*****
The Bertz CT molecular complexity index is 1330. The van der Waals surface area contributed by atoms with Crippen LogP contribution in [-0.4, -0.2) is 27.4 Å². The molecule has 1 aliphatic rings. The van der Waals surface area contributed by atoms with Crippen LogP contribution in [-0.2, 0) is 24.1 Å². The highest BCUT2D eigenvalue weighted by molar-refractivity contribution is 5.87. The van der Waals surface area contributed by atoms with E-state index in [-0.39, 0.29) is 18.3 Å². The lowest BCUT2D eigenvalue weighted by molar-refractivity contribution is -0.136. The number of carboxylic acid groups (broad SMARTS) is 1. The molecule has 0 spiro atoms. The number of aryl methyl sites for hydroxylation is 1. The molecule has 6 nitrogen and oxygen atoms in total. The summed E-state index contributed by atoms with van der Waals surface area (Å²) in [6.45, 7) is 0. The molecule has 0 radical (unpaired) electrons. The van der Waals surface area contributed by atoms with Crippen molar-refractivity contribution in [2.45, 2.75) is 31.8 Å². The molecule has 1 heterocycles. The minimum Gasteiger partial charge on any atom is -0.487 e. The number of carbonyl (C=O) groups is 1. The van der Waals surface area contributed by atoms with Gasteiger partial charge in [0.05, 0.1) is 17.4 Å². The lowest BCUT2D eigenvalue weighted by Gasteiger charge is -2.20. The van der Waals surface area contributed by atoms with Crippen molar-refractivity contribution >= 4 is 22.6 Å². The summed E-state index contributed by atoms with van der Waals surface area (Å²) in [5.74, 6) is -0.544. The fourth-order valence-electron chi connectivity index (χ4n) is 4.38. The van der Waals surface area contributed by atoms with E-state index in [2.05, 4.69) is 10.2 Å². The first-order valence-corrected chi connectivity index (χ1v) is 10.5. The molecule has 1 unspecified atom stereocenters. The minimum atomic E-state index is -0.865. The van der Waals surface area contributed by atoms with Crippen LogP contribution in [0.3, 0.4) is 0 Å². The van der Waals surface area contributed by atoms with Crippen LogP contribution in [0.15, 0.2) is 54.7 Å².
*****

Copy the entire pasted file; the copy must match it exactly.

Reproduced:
The Bertz CT molecular complexity index is 1330. The van der Waals surface area contributed by atoms with Crippen LogP contribution in [-0.4, -0.2) is 27.4 Å². The molecule has 1 aliphatic rings. The van der Waals surface area contributed by atoms with Crippen LogP contribution in [-0.2, 0) is 24.1 Å². The highest BCUT2D eigenvalue weighted by molar-refractivity contribution is 5.87. The van der Waals surface area contributed by atoms with E-state index in [-0.39, 0.29) is 18.3 Å². The lowest BCUT2D eigenvalue weighted by molar-refractivity contribution is -0.136. The number of carboxylic acid groups (broad SMARTS) is 1. The molecule has 0 spiro atoms. The number of aryl methyl sites for hydroxylation is 1. The molecule has 6 nitrogen and oxygen atoms in total. The summed E-state index contributed by atoms with van der Waals surface area (Å²) in [6.45, 7) is 0. The molecule has 0 radical (unpaired) electrons. The van der Waals surface area contributed by atoms with Crippen molar-refractivity contribution in [2.45, 2.75) is 31.8 Å². The molecule has 1 heterocycles. The minimum Gasteiger partial charge on any atom is -0.487 e. The number of carbonyl (C=O) groups is 1. The van der Waals surface area contributed by atoms with Gasteiger partial charge in [0.05, 0.1) is 17.4 Å². The lowest BCUT2D eigenvalue weighted by Gasteiger charge is -2.20. The van der Waals surface area contributed by atoms with Crippen molar-refractivity contribution >= 4 is 22.6 Å². The summed E-state index contributed by atoms with van der Waals surface area (Å²) in [5.74, 6) is -0.544. The fourth-order valence-electron chi connectivity index (χ4n) is 4.38. The van der Waals surface area contributed by atoms with E-state index in [2.05, 4.69) is 10.2 Å². The first-order valence-corrected chi connectivity index (χ1v) is 10.5. The molecule has 1 unspecified atom stereocenters. The minimum atomic E-state index is -0.865. The van der Waals surface area contributed by atoms with Crippen LogP contribution in [0.3, 0.4) is 0 Å². The van der Waals surface area contributed by atoms with Crippen LogP contribution in [0.15, 0.2) is 54.7 Å².